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U.S. Secretary of Education Betsy DeVos in the White House in August 2020. Photo: Nicholas Kamm/AFP via Getty Images

Education Secretary Betsy DeVos submitted her resignation to President Trump Thursday night, a day after "March for Trump" protesters invaded the U.S. Capitol building, a senior White House official with direct knowledge of her letter tells Axios.

Why it matters: DeVos is the second Cabinet secretary to exit the administration in the wake of the deadly Capitol riot. Former Transportation Secretary Elaine Chao submitted her resignation this week, effective Monday, Jan. 11.

What she's saying: "Impressionable children are watching all of this, and they are learning from us," DeVos said in her letter.

  • “There is no mistaking the impact your rhetoric had on the situation, and it is the inflection point for me.”
  • "I believe we have a moral obligation to exercise good judgment and model the behavior we hope they would emulate. They must know from us that America is greater than what has transpired yesterday."
  • "To that end, today I resign from my position, effective Friday, January 8, in support of the oath I took to our Constitution, our people, and our freedom."

Of note: Chao and DeVos are the longest-serving members of the Cabinet based on their respective confirmation dates.

The bottom line: With 13 days left in office, Trump has lost complete control of his party.

Go deeper: Republicans turn on Trump after mob violence at the Capitol

Go deeper

Off the Rails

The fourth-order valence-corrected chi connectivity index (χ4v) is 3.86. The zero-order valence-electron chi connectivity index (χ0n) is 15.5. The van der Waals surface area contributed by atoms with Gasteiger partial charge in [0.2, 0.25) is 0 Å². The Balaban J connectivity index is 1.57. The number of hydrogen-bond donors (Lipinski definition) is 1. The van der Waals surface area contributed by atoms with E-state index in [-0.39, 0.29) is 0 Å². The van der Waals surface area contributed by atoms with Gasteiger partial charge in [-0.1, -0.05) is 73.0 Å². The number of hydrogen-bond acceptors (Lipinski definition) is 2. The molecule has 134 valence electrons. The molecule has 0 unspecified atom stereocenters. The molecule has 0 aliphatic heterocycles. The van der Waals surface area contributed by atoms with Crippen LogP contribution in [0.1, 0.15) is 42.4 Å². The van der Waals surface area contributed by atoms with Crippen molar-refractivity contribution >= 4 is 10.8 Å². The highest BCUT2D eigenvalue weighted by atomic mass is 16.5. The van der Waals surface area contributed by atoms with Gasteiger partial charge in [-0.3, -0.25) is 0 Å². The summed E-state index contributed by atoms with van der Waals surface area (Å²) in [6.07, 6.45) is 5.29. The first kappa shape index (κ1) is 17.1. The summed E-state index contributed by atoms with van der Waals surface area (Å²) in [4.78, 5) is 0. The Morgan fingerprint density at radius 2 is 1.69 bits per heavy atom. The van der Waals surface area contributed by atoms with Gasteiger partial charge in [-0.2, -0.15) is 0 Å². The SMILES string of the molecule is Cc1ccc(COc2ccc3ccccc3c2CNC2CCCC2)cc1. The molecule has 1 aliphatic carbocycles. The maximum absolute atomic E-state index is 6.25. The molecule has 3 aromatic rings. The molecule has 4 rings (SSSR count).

Episode 1: A premeditated lie lit the fire

Photo illustration: Sarah Grillo/Axios. Photo: Chip Somodevilla/Getty Images

Beginning on election night 2020 and continuing through his final days in office, Donald Trump unraveled and dragged America with him, to the point that his followers sacked the U.S. Capitol with two weeks left in his term. This Axios series takes you inside the collapse of a president.

Episode 1: Trump’s refusal to believe the election results was premeditated. He had heard about the “red mirage” — the likelihood that early vote counts would tip more Republican than the final tallies — and he decided to exploit it.

"Jared, you call the Murdochs! Jason, you call Sammon and Hemmer!”

Off the Rails

Episode 6: Last stand in Georgia

Photo illustration: Aïda Amer/Axios. Photo: Drew Angerer, Raymond Boyd/Getty Images

Beginning on election night 2020 and continuing through his final days in office, Donald Trump unraveled and dragged America with him, to the point that his followers sacked the U.S. Capitol with two weeks left in his term. Axios takes you inside the collapse of a president with a special series.

Episode 6: Georgia had not backed a Democratic presidential candidate since 1992 and Donald Trump's defeat in this Deep South stronghold, and his reaction to that loss, would help cost Republicans the U.S. Senate as well. Georgia was Trump's last stand.

On Air Force One, President Trump was in a mood. He had been clear he did not want to return to Georgia, and yet somehow he'd been conscripted into another rally on the night of Jan. 4.

Kaine, Collins' censure resolution seeks to bar Trump from holding office again

Sen. Tim Kaine (center) and Sen. Susan Collins (right). Photo: Andrew Harnik/Pool via Getty Images

Sens. Tim Kaine (D-Va.) and Susan Collins (R-Maine) are forging ahead with a draft proposal to censure former President Trump, and are considering introducing the resolution on the Senate floor next week.

Why it matters: Senators are looking for a way to condemn Trump on the record as it becomes increasingly unlikely Democrats will obtain the 17 Republican votes needed to gain a conviction, Axios Alayna Treene writes. "I think it’s important for the Senate's leadership to understand that there are alternatives," Kaine told CNN on Wednesday.